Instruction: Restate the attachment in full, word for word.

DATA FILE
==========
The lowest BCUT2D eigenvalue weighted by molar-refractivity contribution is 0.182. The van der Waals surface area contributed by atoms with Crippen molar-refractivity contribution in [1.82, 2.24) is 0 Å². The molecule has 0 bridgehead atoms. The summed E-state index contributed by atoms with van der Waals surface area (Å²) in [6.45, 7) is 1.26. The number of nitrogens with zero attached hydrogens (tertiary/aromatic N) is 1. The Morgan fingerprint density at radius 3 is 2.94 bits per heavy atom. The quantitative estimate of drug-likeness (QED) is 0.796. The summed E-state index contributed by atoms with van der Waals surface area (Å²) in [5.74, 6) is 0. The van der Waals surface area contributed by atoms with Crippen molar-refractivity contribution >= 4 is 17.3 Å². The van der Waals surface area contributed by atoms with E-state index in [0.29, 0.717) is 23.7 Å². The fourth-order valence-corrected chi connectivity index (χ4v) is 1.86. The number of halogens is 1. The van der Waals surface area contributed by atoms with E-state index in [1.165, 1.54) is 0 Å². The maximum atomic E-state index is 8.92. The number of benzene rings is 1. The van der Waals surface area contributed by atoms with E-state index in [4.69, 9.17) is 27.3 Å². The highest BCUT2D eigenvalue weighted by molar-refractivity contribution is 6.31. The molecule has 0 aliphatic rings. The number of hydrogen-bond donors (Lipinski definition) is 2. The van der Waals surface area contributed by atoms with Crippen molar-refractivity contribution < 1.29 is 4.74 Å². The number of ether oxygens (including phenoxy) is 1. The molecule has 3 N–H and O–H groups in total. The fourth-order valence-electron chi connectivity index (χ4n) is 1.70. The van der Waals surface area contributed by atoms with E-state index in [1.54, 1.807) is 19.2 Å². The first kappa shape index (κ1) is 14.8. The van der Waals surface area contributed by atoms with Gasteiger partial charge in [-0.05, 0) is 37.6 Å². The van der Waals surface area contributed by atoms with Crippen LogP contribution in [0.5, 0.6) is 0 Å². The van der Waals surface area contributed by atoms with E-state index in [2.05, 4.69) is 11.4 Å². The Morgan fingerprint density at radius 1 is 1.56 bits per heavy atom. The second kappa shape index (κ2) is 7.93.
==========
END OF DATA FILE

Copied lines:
The lowest BCUT2D eigenvalue weighted by molar-refractivity contribution is 0.182. The van der Waals surface area contributed by atoms with Crippen molar-refractivity contribution in [1.82, 2.24) is 0 Å². The molecule has 0 bridgehead atoms. The summed E-state index contributed by atoms with van der Waals surface area (Å²) in [6.45, 7) is 1.26. The number of nitrogens with zero attached hydrogens (tertiary/aromatic N) is 1. The Morgan fingerprint density at radius 3 is 2.94 bits per heavy atom. The quantitative estimate of drug-likeness (QED) is 0.796. The summed E-state index contributed by atoms with van der Waals surface area (Å²) in [5.74, 6) is 0. The van der Waals surface area contributed by atoms with Crippen molar-refractivity contribution >= 4 is 17.3 Å². The van der Waals surface area contributed by atoms with E-state index in [0.29, 0.717) is 23.7 Å². The fourth-order valence-corrected chi connectivity index (χ4v) is 1.86. The number of halogens is 1. The van der Waals surface area contributed by atoms with E-state index in [1.165, 1.54) is 0 Å². The maximum atomic E-state index is 8.92. The number of benzene rings is 1. The van der Waals surface area contributed by atoms with E-state index in [4.69, 9.17) is 27.3 Å². The highest BCUT2D eigenvalue weighted by molar-refractivity contribution is 6.31. The molecule has 0 aliphatic rings. The number of hydrogen-bond donors (Lipinski definition) is 2. The van der Waals surface area contributed by atoms with Crippen molar-refractivity contribution < 1.29 is 4.74 Å². The number of ether oxygens (including phenoxy) is 1. The molecule has 3 N–H and O–H groups in total. The fourth-order valence-electron chi connectivity index (χ4n) is 1.70. The van der Waals surface area contributed by atoms with E-state index in [1.54, 1.807) is 19.2 Å². The first kappa shape index (κ1) is 14.8. The van der Waals surface area contributed by atoms with Gasteiger partial charge in [-0.05, 0) is 37.6 Å². The van der Waals surface area contributed by atoms with Crippen LogP contribution in [0.5, 0.6) is 0 Å². The van der Waals surface area contributed by atoms with E-state index in [2.05, 4.69) is 11.4 Å². The Morgan fingerprint density at radius 1 is 1.56 bits per heavy atom. The second kappa shape index (κ2) is 7.93.